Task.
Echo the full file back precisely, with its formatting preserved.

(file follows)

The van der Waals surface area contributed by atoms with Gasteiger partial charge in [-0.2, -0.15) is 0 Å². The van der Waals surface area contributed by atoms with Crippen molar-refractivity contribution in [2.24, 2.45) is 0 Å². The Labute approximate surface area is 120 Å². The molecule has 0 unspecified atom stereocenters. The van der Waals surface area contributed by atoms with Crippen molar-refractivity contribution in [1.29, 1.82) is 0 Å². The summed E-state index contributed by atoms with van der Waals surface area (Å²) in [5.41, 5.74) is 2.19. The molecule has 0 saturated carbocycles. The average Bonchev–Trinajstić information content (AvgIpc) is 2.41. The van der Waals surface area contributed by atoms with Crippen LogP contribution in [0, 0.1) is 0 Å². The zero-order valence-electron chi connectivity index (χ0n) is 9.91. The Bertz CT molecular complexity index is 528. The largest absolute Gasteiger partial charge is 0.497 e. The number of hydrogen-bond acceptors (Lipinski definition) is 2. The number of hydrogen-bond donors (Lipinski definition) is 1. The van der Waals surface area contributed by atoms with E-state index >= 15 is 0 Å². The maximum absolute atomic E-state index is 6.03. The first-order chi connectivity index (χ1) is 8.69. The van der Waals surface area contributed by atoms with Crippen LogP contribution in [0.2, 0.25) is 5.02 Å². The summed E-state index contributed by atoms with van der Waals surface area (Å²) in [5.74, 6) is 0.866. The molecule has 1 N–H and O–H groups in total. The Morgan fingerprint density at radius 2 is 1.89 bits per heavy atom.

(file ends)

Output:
The van der Waals surface area contributed by atoms with Gasteiger partial charge in [-0.2, -0.15) is 0 Å². The van der Waals surface area contributed by atoms with Crippen molar-refractivity contribution in [2.24, 2.45) is 0 Å². The Labute approximate surface area is 120 Å². The molecule has 0 unspecified atom stereocenters. The van der Waals surface area contributed by atoms with Crippen molar-refractivity contribution in [1.29, 1.82) is 0 Å². The summed E-state index contributed by atoms with van der Waals surface area (Å²) in [5.41, 5.74) is 2.19. The molecule has 0 saturated carbocycles. The average Bonchev–Trinajstić information content (AvgIpc) is 2.41. The van der Waals surface area contributed by atoms with Crippen LogP contribution in [0, 0.1) is 0 Å². The zero-order valence-electron chi connectivity index (χ0n) is 9.91. The Bertz CT molecular complexity index is 528. The largest absolute Gasteiger partial charge is 0.497 e. The number of hydrogen-bond acceptors (Lipinski definition) is 2. The number of hydrogen-bond donors (Lipinski definition) is 1. The van der Waals surface area contributed by atoms with E-state index >= 15 is 0 Å². The maximum absolute atomic E-state index is 6.03. The first-order chi connectivity index (χ1) is 8.69. The van der Waals surface area contributed by atoms with Crippen LogP contribution in [0.2, 0.25) is 5.02 Å². The summed E-state index contributed by atoms with van der Waals surface area (Å²) in [5.74, 6) is 0.866. The molecule has 1 N–H and O–H groups in total. The Morgan fingerprint density at radius 2 is 1.89 bits per heavy atom.